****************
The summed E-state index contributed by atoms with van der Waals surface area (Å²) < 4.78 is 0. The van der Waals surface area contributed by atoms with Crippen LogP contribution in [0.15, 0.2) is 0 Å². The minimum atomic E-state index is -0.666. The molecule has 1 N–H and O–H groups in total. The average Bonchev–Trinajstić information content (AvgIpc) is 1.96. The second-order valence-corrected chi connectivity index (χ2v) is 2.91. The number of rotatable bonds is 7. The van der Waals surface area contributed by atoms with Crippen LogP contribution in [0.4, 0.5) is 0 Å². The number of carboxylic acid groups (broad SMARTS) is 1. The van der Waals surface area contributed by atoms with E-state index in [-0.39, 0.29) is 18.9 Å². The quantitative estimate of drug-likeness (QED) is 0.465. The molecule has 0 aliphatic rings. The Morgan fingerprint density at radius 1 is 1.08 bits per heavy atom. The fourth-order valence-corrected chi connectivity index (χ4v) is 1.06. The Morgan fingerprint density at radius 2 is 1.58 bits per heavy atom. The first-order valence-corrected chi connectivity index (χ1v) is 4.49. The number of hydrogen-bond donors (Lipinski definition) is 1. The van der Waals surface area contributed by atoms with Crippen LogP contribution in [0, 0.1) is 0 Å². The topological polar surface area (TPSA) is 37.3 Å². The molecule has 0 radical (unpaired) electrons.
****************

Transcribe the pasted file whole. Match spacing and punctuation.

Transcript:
The summed E-state index contributed by atoms with van der Waals surface area (Å²) < 4.78 is 0. The van der Waals surface area contributed by atoms with Crippen LogP contribution in [0.15, 0.2) is 0 Å². The minimum atomic E-state index is -0.666. The molecule has 1 N–H and O–H groups in total. The average Bonchev–Trinajstić information content (AvgIpc) is 1.96. The second-order valence-corrected chi connectivity index (χ2v) is 2.91. The number of rotatable bonds is 7. The van der Waals surface area contributed by atoms with Crippen LogP contribution in [0.4, 0.5) is 0 Å². The number of carboxylic acid groups (broad SMARTS) is 1. The van der Waals surface area contributed by atoms with E-state index in [-0.39, 0.29) is 18.9 Å². The quantitative estimate of drug-likeness (QED) is 0.465. The molecule has 0 aliphatic rings. The Morgan fingerprint density at radius 1 is 1.08 bits per heavy atom. The fourth-order valence-corrected chi connectivity index (χ4v) is 1.06. The Morgan fingerprint density at radius 2 is 1.58 bits per heavy atom. The first-order valence-corrected chi connectivity index (χ1v) is 4.49. The number of hydrogen-bond donors (Lipinski definition) is 1. The van der Waals surface area contributed by atoms with Crippen LogP contribution in [0, 0.1) is 0 Å². The topological polar surface area (TPSA) is 37.3 Å². The molecule has 0 radical (unpaired) electrons.